Sunday, June 9, 2019

Bees Luv Dandelions

One of our girls enjoying a Dandelion
     It was a beautiful, sunny, 20 degree celsius (70 fahrenheit) day in the garden and the bees were very active.  At this time of year there are a wide assortment of blossoms available to be foraged upon but one of the favourites is an unplanted native, invasive plant, the Dandelion (Taraxacum) of the Asteraceae (Aster) Family. Many still think of the Dandelion as an unwanted weed but I hope that attitude is changing along with the need for a manicured lawn (Grow food not lawns).  For us the Dandelion can flower throughout the growing period and if the seed heads are allowed to mature you are guaranteed a plentiful crop.
     My city garden is a 4 acre community garden close to downtown Vancouver and through the years I have grown to appreciate the invasive plants (weeds?).  Being a very multicultural city it is so interesting to hear the perspective of different cultures on particular plants.  Gout weed ( Aegopodium podagraria) for example is an extremely invasive plant, native to Eurasia which although enjoyed by the bees is difficult to remove and an irritant to most gardeners.  One day two Asian Canadian women approached me and asked if they could harvest our gout weed.  Attempting to hide my enthusiasm I asked them why.  They told me of it's medicinal properties (primarily to treat stomach ailments- thus the name gout weed) and told me how they boil it and prepare a tea.  On the same day I saw two older men harvesting dandelion leaves.  They explained to me that in Italy they cherish the leaves and fry them in olive oil and garlic.
     The entire Dandelion plant is edible and the flower petals, along with other ingredients, are used to make dandelion wine. The leaves are best when they first appear or after the first frost (Recipes). The ground, roasted roots can be used as a caffeine-free dandelion coffee.  Dandelion was also traditionally used to make the traditional British soft drink dandelion and burdock, and is one of the ingredients of root beer.  Also, Dandelions were once delicacies eaten by the Victorian gentry mostly in salads and sandwiches.  Dandelion leaves contain abundant vitamins and minerals, especially vitamins A, C, K, niacin, riboflaven and are good sources of calcium, potassium, iron, manganese and beta carotene.  Lecithin in the flower detoxifies the liver.  As well Dandelions nourish other plants through their long (up to 3 ft) tap root which brings minerals and nutrients from a less contaminated part of the soil to the surface where it is utilized by the shorter roots of neighbouring plants.  If you break the stem of a dandelion the white fluid that appears can be used to ease the pain of bee stings or sores.  Wow!  What an amazing plant.

     Like us bees are healthier, live longer and perform better when feeding on a mixed diet. 

"There is a growing body of evidence showing that poor nutrition can be a major player in affecting honey bee health. Eischen and Graham (2008) demonstrated that well-nourished honey bees are less susceptible to Nosema ceranae than poorly nourished bees.  Naug (2009) tested the hypothesis that nutritional stress due to habitat loss has played a major role in causing CCD by analyzing the land use data in U.S. He showed a significant correlation between the number of colony loss from each state and the state’s ratio of open land relative to its developed land area."   Zachary Huang, Michigan State University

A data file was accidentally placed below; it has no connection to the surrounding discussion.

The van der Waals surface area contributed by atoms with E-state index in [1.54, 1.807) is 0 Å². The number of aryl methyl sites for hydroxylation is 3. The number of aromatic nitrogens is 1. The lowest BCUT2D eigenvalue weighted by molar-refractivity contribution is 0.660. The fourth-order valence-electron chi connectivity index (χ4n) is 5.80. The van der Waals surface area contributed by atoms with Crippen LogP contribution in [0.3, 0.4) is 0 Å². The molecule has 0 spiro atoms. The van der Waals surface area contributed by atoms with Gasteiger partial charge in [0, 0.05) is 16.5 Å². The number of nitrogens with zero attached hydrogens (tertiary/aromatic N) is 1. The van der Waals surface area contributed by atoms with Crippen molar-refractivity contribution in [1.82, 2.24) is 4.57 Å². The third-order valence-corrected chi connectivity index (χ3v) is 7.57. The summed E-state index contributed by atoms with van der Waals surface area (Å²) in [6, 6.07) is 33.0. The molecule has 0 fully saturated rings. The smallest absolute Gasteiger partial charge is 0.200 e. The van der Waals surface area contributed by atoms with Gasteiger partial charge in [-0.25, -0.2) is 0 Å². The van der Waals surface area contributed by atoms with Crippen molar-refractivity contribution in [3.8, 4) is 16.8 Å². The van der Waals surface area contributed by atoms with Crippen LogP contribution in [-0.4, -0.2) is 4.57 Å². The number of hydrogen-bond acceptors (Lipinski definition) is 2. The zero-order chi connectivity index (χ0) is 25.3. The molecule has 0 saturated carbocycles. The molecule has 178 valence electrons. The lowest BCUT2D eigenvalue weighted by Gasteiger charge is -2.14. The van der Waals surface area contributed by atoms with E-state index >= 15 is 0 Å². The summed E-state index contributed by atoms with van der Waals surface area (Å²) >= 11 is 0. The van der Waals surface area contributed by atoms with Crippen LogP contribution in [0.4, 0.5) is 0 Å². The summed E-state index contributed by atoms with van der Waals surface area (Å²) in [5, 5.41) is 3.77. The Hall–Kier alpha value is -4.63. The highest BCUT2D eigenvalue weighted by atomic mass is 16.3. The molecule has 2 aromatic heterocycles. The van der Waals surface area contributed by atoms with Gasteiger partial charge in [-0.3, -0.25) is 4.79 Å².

Bee Friendly Farming practices are essential for a healthy bee population.  Specifically, adopting a diverse pollinator beneficial planting farming practice.  Different pollens have different nutritional value to bees and studies have shown a slight improvement in performance when feeding on Dandelion (Nutritional Value of Bee Collected Pollens).  Interestingly for me two of the most nutritious pollens for bees, blackberry and cottonwood trees are aggressive volunteers in our garden. 

      For many in search of that manicured, green lawn a remedy for the removal of dandelions is to use a herbicide.  I request that you put away the Roundup herbicide and let your dandelions grow or control them by removing the flowers before they go to seed.  Before Roundup became the most used herbicide in the world it was a metal chelator or cleaner.  Numerous studies have proven the toxic effects of Glyphosate and  the World Health Organization has determined that Glyphosate is probably a carginogen .  In a recent study Glyphosate was found present in 98% of Canadian honey samples.  A recent U.S. court awarded 2 billion dollars in damages for the causation of cancer in Albert Pilliod (Monsanto hit with $2 billion damages verdict in third Roudup trial).  There are also studies showing the negative effects on our bees (Effects of Glyphosate on honeybee apetite and naviation).  There is an alternative.  You and I as food producers and consumers can grow and eat organically and if desired we can control the spread of dandelions by removing the flowers (hand, scythe, lawnmower or weedeater) before they go to seed (Dandelion Wine ?) or by hiring some unemployed goats (Rent a Goat).  Your bees will thank you.

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